Everyday goods like butter and coffee locked away in secure cases in stores as shoplifting epidemic bites

11 September 2023, 09:25 | Updated: 20 September 2023, 10:12

Basic goods are being tagged or locked away as some retailers turn to facial recognition amid widespread shoplifting fears
Basic goods are being tagged or locked away as some retailers turn to facial recognition amid widespread shoplifting fears. Picture: Alamy

By Will Taylor

High street stores are being forced to lock everyday items away securely amid fears of widespread shoplifting.

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Retailers are turning themselves into fortresses and bringing in security guards, electronic barriers for self service checkouts and facial recognition systems to stop theft.

Basic items like washing powder are being locked up to stop them being swiped from shelves, while "dummy" coffee tubs have to be taken to the tills to be swapped out for a real product.

In extreme cases recently there have even bouts of organised shoplifting. Last month, a TikTok call for mass theft in Oxford Street forced police to descend on London's shopping district while outlets called in extra security.

It comes as the British Retail Consortium (BRC) warned widespread shoplifting was contributing to a 27% rise in losses - with about £1bn a year being ceded due to theft.

Basic food products are now being tagged
Basic food products are now being tagged. Picture: Alamy

Police recorded more than 330,000 cases of shoplifting in the year to March - of which 48,000 led to charges - but the BRC estimates there have been at least eight million instances.

The crimes come amid a cost of living crisis as Brits suffer under rampant inflation.

Read more: Shoplifting crisis is a 'policing capacity challenge', says Met Commissioner

Iceland has resorted to putting laundry products into security cases in some stores.

Sainsbury's has caused controversy with some customers by installing barriers that force you to scan a receipt after going through self-service to deter people from walking out with stolen goods.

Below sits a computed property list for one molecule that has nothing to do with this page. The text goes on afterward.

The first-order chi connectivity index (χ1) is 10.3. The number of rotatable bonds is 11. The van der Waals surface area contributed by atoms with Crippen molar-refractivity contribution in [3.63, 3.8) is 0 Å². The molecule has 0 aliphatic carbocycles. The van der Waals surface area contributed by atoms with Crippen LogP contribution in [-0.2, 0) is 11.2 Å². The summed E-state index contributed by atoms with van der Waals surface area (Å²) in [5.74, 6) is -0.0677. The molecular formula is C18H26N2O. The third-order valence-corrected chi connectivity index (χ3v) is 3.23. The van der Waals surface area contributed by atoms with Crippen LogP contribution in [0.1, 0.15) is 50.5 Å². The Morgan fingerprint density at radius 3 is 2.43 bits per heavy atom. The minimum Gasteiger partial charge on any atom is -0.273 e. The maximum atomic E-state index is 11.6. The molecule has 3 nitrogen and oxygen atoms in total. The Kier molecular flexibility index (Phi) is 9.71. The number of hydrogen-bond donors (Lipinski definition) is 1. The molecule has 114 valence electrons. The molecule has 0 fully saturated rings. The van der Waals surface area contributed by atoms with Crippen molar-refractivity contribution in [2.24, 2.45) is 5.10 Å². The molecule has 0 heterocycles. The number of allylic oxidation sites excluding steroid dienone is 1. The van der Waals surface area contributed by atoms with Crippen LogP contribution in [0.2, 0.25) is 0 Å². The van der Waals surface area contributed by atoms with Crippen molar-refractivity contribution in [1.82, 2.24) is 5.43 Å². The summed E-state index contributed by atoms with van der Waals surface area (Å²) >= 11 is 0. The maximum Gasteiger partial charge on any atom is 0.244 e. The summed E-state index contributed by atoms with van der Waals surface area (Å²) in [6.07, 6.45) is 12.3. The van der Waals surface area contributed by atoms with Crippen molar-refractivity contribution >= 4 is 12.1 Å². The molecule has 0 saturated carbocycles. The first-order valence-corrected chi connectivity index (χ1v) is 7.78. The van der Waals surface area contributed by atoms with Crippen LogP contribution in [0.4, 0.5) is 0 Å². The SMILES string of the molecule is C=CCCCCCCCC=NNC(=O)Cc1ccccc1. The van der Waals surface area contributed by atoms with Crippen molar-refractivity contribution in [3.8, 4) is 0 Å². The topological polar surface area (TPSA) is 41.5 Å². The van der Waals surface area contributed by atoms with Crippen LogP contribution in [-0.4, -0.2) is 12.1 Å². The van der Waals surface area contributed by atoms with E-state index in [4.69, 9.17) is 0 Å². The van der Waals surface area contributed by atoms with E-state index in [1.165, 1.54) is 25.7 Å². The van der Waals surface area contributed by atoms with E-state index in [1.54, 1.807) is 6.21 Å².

In Tesco, simple everyday products like mince or pies have a "security protected" label tagged on them, while sun cream has been put into secure boxes in some Co-op stores, which has also encased bottles of honey.

Shoplifting crisis is a ‘policing capacity challenge’ says Met Commissioner

The supermarket said one of its shops in inner London was "looted" three times in one day and claimed crime was getting "out-of-control" and "unsustainable", and that "some communities [could] become a no-go area for local stores".

Dunelm is putting duvets and pillow cases behind cabinets locked via a PIN.

Read more: Dunelm puts bed linen in secure cabinets in shoplifting epidemic linked to cost-of-living crisis

Stores are reportedly security tagging basics like milk, baby formula or butter.

Ten retailers are planning to bring in "Project Pegasus" - a system where they pay police to scan shoplifters' faces through the Police National Database, which uses facial recognition technology.

This could help forces crack down on shoplifting gangs. Tesco, Sainsbury's, Waitrose and the Co-op are among those taking part in the £600,000 scheme they will help fund.

Police deployed en masse to Oxford Street in August to deter a planned shoplifting spree
Police deployed en masse to Oxford Street in August to deter a planned shoplifting spree. Picture: Alamy

Policing minister Chris Philp hopes to build a shoplifting database that retailers can use to help crack down on the crime, with the most prolific thieves being targeted better.

Last week, Lord Stuart Rose, the chairman of Asda, warned shoplifting has almost become "decriminalised".

"It's actually just not seen as a crime anymore," he told LBC, acknowledging that police have "lots of other things to do".

"We should make it very clear to people coming in to shop that if we do catch them stealing things we will prosecute them if we can and it's become a bit of a game," he said.

But Lord Rose said he did not want to have to turn to body worn cameras to protect staff.

He added: "We don't use [body worn cameras] unilaterally but I don't really want to get to a world where you sit down and everybody is photographing everybody else for whatever action they take.

"That's not a good place to be but we do have to be careful about how our staff are exposed to dangers."